[Show abstract][Hide abstract] ABSTRACT: Background: Maintaining a physically active lifestyle promotes general health. Recent studies have demonstrated that patients with Parkinson's disease (PD) fail to meet the suggested levels of physical activity and that targeted interventions do not always improve this behavior. One validated treatment for motor symptoms in PD is subthalamic stimulation (STN DBS). Objective: Assess whether motor symptom improvement following STN DBS translated into increased physical activity behavior. Methods: Twenty-two patients with PD scheduled for STN DBS filled-out the Phone-FITT physical activity questionnaire and the SF-36 quality of life questionnaire prior to surgery and 6 to 9 months postoperatively. Data were compared to age- and gender-matched healthy controls. Results: Our results demonstrate that PD patients' quality of life is significantly lower than healthy controls. While STN DBS improves motor symptoms in the intermediate term, it only improves some aspects of quality of life related to physical function. Furthermore, STN DBS did not modify physical activity behavior measured by the Phone-FITT, whether for household or recreational activities. Conclusion: The current study demonstrates that the motor improvements observed after STN DBS do not lead to systematic improvements in all aspects of quality of life or increased levels of physical activity. This highlights the need to develop and implement intervention strategies to promote an active lifestyle in this population, even if clinical improvement is evident following surgery.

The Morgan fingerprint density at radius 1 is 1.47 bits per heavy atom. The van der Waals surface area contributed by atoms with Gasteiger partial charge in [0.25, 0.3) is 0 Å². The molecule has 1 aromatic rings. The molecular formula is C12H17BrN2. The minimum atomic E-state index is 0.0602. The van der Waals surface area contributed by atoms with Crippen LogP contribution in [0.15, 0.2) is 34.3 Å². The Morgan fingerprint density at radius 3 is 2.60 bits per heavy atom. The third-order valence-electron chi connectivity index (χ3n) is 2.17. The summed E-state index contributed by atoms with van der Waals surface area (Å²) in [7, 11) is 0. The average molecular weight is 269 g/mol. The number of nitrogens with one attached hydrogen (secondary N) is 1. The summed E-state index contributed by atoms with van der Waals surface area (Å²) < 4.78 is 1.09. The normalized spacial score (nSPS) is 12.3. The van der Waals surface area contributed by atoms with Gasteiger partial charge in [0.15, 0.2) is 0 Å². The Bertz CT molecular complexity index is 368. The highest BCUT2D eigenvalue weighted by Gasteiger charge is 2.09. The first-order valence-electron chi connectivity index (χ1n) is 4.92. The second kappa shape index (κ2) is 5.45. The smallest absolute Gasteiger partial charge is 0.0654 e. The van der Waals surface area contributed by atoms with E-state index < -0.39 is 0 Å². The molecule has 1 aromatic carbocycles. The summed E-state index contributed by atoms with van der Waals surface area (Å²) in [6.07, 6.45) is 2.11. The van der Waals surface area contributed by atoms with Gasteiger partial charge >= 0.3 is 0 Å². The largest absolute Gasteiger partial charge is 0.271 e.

"To date, there is no single explanation for these neuropsychiatric complications: they could depend on both the indirect influence of STN stimulation on the limbic system, including the influence of electrode placement (Strutt et al., 2012), and on the post-operative reduction of dopaminergic therapy. A general consensus has not yet been reached on mood changes after DBS of STN: most studies have reported either no change or an improvement in depression after surgery, while others have reported a worsening of mood state, including suicidal ideation and attempted completed suicide (Gervais-Bernard et al., 2009; Strutt et al., 2012; Weintraub et al., 2013), particularly in patients with a previous history of psychiatric disorder (Lilleeng and Dietrichs, 2008). One study does not support direct association between DBS surgery and increased risk for suicidal ideation and behaviors (Weintraub et al., 2013), while another one highlights that postoperative depression remained a significant factor associated with attempted and completed suicide (Voon et al., 2008). "